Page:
Gifted Adults: What Are They Like?
Gifted adults are highly sensitive. Believe it or not, they often feel excluded from society as a whole. Additionally, they tend to feel uncapable to accomplish their goals.
Many gifted people aren’t aware of their abilities. Their childhoods are usually quite atypical so it’s common for them to reach maturity feeling excluded and thinking that their reality isn’t stimulating or exciting. But giftedness doesn’t equal success. In fact, not all of these bright-minded people manage to feel professionally accomplished or even happy.
The thirtieth president of the United States, Calvin Coolidge, talked about the greatest problem in society. He said that it had to do with not giving people the opportunity to demonstrate their true potential. Almost 100 years have passed since he said those words. However, it seems that no one paid attention to them. This problem still exists despite all scientific, social, and psychological advances.
Moreover, figures such as Carol S. Dweck, a Professor of Psychology at Stanford University, point out that many individuals still think that intelligent people have almost guaranteed success. However, one thing that’s frequently observed is that gifted adults, as well as gifted children themselves, live with the eternal feeling that there’s something wrong with them.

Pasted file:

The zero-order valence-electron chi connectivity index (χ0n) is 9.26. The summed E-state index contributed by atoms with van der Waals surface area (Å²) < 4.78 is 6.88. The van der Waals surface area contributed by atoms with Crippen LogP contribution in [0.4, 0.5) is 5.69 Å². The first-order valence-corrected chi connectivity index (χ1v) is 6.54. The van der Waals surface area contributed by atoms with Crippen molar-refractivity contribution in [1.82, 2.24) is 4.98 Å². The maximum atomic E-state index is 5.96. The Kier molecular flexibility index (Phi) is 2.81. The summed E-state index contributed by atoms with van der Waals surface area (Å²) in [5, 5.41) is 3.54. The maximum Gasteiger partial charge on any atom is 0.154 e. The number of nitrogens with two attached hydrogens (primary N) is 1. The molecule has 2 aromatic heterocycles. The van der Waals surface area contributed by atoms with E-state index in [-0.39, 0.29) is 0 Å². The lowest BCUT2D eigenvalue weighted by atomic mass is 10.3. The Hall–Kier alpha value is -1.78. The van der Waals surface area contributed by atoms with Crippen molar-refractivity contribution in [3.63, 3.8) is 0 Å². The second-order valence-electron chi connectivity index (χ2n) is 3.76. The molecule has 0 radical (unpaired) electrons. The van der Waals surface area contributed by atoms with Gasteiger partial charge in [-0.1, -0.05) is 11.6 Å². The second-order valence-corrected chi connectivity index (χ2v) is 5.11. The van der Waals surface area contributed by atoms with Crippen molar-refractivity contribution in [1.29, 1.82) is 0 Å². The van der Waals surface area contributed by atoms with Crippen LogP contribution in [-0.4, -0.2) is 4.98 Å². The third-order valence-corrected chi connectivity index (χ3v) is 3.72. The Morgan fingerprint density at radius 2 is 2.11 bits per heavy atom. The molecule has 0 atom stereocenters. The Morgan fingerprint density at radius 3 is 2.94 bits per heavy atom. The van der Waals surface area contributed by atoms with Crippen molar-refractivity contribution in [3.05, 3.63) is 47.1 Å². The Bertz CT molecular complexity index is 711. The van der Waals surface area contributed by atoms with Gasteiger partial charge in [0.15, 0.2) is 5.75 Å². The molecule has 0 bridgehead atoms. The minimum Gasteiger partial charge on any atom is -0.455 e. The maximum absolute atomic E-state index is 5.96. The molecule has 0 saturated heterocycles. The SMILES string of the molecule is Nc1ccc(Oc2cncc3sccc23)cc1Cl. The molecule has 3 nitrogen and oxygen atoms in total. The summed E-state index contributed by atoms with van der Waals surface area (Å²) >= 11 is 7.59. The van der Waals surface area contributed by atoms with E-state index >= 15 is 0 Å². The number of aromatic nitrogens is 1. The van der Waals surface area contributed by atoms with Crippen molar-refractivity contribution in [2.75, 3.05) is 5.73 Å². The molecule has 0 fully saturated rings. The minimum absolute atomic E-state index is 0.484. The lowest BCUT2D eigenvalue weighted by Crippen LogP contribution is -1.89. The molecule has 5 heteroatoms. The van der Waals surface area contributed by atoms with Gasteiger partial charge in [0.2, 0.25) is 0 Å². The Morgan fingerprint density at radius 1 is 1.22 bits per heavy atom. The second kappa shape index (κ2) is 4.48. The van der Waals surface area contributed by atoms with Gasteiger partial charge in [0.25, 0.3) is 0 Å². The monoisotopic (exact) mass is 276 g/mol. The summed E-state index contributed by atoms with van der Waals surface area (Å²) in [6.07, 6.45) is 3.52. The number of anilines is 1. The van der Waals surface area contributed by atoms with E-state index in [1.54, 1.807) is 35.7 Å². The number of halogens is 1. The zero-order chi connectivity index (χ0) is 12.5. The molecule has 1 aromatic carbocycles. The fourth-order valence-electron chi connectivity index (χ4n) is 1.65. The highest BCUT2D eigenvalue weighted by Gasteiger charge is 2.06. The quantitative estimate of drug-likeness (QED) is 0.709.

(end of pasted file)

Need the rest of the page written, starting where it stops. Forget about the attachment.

Their daily lives are only filled with dissonances. Contradictions between what they feel and what others express, to the point where it’s difficult for them to differentiate between what they’re looking for and what’s offered to them. This, as a consequence, gives them the perception that the world’s too rigid and structured and their mind too curious, challenging, and nonconformist.
“What makes a child gifted and talented may not always be good grades in school, but a different way of looking at the world and learning.”
That being said, gifted adults often resort to internal coping mechanisms to face life. In some way, they manage to build satisfying lives but doing so isn’t as easy for them as people may think.
Characteristics of gifted adults